Director: Azuma Morisaki
When a film’s themes and characters continue to haunt you, it is a sign that the picture is one worth sharing. Like Yuichi with Mitsue, be patient and get to know and feel these characters, and you will not be disappointed.
Based on a manga by Yuichi Okano, Pecoross’ Mother and Her Days is a touching and intermittently funny portrayal of the relationship between a son and his ageing mother, suffering from dementia since the loss of her husband.
Yuichi (Ryo Iwamatsu), also known as Pecoross due to his baldness (‘pecoross’ means small onion in Japanese) is a goofy, middle-aged man. He is laid-back, passionate about performing his own songs live and draws manga. He is not so passionate about his job as a (unsuccessful) sales employee.
Yuichi lives with his mother, Mitsue (played by the poignant Harue Akagi). Set in a peaceful Nagasaki neighbourhood, Yuichi’s daily life is coordinated around taking care of his mother. A series of troubling yet comic events associated with her condition punctuate his days. Yuichi also lives with his son, Masaki, a more mature personality than his father. It is Masaki who initiates the conversation about the painful necessity to place Mitsue in a specialized home.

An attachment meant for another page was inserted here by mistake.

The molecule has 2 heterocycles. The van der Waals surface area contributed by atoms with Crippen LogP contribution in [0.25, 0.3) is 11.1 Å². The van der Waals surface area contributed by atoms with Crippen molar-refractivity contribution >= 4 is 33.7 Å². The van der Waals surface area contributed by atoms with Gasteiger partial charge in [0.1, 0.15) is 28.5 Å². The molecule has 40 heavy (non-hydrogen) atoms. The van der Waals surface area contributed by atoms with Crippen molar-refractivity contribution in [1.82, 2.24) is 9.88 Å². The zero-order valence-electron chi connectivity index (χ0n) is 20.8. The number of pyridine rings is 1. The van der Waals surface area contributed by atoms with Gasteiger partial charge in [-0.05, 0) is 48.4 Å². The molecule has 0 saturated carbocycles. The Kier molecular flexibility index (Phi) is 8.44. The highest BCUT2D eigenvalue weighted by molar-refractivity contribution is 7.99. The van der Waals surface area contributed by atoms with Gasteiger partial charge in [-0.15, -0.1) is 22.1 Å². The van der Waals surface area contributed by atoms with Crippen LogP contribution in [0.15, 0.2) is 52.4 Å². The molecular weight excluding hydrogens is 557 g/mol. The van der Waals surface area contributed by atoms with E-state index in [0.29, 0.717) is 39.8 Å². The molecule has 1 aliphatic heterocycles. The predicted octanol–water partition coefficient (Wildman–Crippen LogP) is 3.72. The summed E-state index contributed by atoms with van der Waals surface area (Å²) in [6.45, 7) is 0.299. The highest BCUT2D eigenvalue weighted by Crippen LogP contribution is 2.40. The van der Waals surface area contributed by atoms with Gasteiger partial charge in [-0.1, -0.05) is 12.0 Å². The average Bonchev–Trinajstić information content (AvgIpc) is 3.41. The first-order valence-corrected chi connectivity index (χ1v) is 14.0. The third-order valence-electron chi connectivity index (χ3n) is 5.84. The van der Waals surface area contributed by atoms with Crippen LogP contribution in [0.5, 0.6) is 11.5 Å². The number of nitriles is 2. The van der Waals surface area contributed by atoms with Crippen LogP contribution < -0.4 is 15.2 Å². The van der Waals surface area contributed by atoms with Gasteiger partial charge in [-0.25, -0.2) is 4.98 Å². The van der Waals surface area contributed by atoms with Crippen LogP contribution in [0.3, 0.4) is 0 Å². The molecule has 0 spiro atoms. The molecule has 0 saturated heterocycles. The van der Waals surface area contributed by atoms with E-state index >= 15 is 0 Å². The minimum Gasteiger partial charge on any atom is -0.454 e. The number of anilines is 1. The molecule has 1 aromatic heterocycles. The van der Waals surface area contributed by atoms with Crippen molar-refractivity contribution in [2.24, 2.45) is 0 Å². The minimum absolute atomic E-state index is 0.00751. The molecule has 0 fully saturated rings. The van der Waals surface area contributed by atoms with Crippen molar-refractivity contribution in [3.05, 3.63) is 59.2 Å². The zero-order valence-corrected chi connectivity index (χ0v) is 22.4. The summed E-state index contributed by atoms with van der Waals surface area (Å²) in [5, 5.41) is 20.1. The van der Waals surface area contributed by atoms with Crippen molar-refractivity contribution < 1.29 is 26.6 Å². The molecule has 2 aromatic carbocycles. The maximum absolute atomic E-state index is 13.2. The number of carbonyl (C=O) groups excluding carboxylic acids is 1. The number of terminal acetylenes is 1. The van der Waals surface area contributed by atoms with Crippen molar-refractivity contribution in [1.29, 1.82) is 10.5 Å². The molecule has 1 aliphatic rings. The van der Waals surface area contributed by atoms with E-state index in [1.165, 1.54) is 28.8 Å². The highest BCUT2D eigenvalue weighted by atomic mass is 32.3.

Mitsue is moved into a home with other elderly women and men, all experiencing dementia and Alzheimer’s. From this point on, the film becomes increasingly personal and intimate. One may even suggest it is a plot within the plot.
The film not only develops the issues surrounding ageing (a consistent subject of discussion in Japan for decades now, more so than any other nation); it is also a tribute to mothers, as well as women, in post-war Japan.
On her own, in her room at the care centre, Mitsue’s flashbacks become more frequent. It is hard not to be swept up with emotion while the film sinks deeper and deeper into her mind as she recollects key figures and relives key moments. These regular flashbacks to the 1940’s and 1950’s are a window into Mitsue’s past and hardships. One is flung into Japan’s bitter history: World War II, the atomic bomb destroying Nagasaki, the tragic lives of geishas. “You’re so strong” says her husband (twice) as they are finally able to walk into their new home thanks to Mitsue’s strength enabling the door to finally slide open.
The use of flashbacks is the film’s greatest strength. They reveal Mitsue’s identity and the special relationship she has with her son and other significant individuals. Her strong ties to them reach an apotheosis in one of the film’s most moving and beautiful scenes, at the yearly Lantern Festival.
Pecoross’ Mother and Her Days is clever, moving, serious, amusing, a genuine and charming portrayal of family relationships…and much, much more.
Watch Pecoross’ Mother and Her Days on FilmDoo